There is more to a peacock's feather-shaking technique than just an ostentatious display of iridescent eyespots to attract a mate, a new report has revealed.
Animals often display their body parts such as head crests and horns as a form of sexual display. Peacocks woo a mate by fanning out their feathers and shaking them. Researchers from the University of British Columbia in Canada found the biomechanics that suggest that it is not just the visual display of its stunning, iridescent eyespots that attracts a potential mate.
Peacocks also produce vibrations at resonance when shorter tail-feathers strike the longer feathers. The vibrations create an illusion that everything is moving except for the eyespots on top.
By doing a microscopic study of the feathers, the scientists saw that the characteristic eyespots of peacocks are held together by microhooks while they wiggle and rattle their tails. This causes the surrounding filaments of the eyespots move along with the other feathers as the eyespot center remains still - eyespots then appear iridescent.
Along with the movement, the feather-shaking vibration occurs at a frequency that is almost similar to the feather's usual frequency.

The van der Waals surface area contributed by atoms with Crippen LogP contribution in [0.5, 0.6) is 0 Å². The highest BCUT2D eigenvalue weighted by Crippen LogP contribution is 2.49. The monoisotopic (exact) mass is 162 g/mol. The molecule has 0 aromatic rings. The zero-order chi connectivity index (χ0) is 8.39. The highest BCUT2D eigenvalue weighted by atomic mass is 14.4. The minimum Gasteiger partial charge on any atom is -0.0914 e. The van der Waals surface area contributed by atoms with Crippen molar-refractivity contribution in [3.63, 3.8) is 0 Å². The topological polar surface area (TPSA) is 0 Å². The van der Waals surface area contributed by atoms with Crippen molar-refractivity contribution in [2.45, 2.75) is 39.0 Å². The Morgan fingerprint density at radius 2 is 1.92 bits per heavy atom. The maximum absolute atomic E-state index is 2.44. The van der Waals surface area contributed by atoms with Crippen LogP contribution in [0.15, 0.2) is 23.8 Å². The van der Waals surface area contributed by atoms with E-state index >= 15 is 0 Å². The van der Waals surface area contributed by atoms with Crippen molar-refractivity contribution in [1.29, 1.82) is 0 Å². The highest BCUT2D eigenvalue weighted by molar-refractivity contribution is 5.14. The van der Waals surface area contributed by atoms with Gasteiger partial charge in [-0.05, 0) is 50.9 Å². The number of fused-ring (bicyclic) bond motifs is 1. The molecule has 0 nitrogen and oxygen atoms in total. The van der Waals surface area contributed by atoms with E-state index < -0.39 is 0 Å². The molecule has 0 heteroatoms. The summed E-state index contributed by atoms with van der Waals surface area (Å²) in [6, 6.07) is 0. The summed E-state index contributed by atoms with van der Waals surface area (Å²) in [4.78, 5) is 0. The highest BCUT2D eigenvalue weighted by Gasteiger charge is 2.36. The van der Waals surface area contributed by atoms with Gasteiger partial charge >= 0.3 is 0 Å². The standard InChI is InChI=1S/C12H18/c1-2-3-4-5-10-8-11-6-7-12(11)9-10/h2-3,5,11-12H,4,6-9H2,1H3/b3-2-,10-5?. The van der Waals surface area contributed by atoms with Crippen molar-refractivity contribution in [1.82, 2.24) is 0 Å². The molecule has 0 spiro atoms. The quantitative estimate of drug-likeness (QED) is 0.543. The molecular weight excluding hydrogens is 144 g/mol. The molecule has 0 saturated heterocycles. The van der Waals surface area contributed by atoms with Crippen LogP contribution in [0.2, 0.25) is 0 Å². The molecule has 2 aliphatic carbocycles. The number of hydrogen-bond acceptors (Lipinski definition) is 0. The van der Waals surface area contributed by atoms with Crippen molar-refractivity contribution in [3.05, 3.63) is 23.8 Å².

By studying the high-speed video capture of the train-rattling display and comparing it with individual feathers studied in the laboratory, the physicists were able to identify that frequencies of train feathers were at resonance.
The physical properties of the peacock's feather allow them to strum at a rhythm that matches their feather train's natural frequency. Study author and applied physicist Suzanne Amador Kane likened the action to a child on a swing.
"If you just pull them back and let them go, they swing at a pre-set frequency," explained Kane. "The rate at which they swing back and forth is set by the mechanical properties of the swing and not how you're pushing them."
The team also noted that peacocks with longer tail feathers are able to shake faster, suggesting that they have powerful muscles that make them more attractive to peahens.
The study was published in PLOS ONE on April 27.